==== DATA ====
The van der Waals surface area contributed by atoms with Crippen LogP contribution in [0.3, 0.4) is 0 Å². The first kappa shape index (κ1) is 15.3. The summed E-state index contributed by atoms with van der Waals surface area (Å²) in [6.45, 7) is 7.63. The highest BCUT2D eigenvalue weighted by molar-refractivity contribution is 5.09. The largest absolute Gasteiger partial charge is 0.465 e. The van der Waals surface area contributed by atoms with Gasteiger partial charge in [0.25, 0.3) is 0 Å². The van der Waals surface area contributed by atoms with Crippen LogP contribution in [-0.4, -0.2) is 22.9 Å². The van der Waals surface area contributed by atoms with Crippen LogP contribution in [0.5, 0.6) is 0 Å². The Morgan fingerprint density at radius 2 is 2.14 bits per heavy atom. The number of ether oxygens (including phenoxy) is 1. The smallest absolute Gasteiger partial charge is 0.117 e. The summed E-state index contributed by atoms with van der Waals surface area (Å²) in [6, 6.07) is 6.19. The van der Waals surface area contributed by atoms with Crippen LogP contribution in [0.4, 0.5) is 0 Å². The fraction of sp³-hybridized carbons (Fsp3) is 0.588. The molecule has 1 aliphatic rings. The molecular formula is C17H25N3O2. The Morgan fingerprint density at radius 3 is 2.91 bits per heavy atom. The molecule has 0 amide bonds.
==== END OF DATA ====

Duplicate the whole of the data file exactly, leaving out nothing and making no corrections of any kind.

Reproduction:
The van der Waals surface area contributed by atoms with Crippen LogP contribution in [0.3, 0.4) is 0 Å². The first kappa shape index (κ1) is 15.3. The summed E-state index contributed by atoms with van der Waals surface area (Å²) in [6.45, 7) is 7.63. The highest BCUT2D eigenvalue weighted by molar-refractivity contribution is 5.09. The largest absolute Gasteiger partial charge is 0.465 e. The van der Waals surface area contributed by atoms with Gasteiger partial charge in [0.25, 0.3) is 0 Å². The van der Waals surface area contributed by atoms with Crippen LogP contribution in [-0.4, -0.2) is 22.9 Å². The van der Waals surface area contributed by atoms with Crippen LogP contribution in [0.5, 0.6) is 0 Å². The Morgan fingerprint density at radius 2 is 2.14 bits per heavy atom. The number of ether oxygens (including phenoxy) is 1. The smallest absolute Gasteiger partial charge is 0.117 e. The summed E-state index contributed by atoms with van der Waals surface area (Å²) in [6, 6.07) is 6.19. The van der Waals surface area contributed by atoms with Crippen LogP contribution in [0.4, 0.5) is 0 Å². The fraction of sp³-hybridized carbons (Fsp3) is 0.588. The molecule has 1 aliphatic rings. The molecular formula is C17H25N3O2. The Morgan fingerprint density at radius 3 is 2.91 bits per heavy atom. The molecule has 0 amide bonds.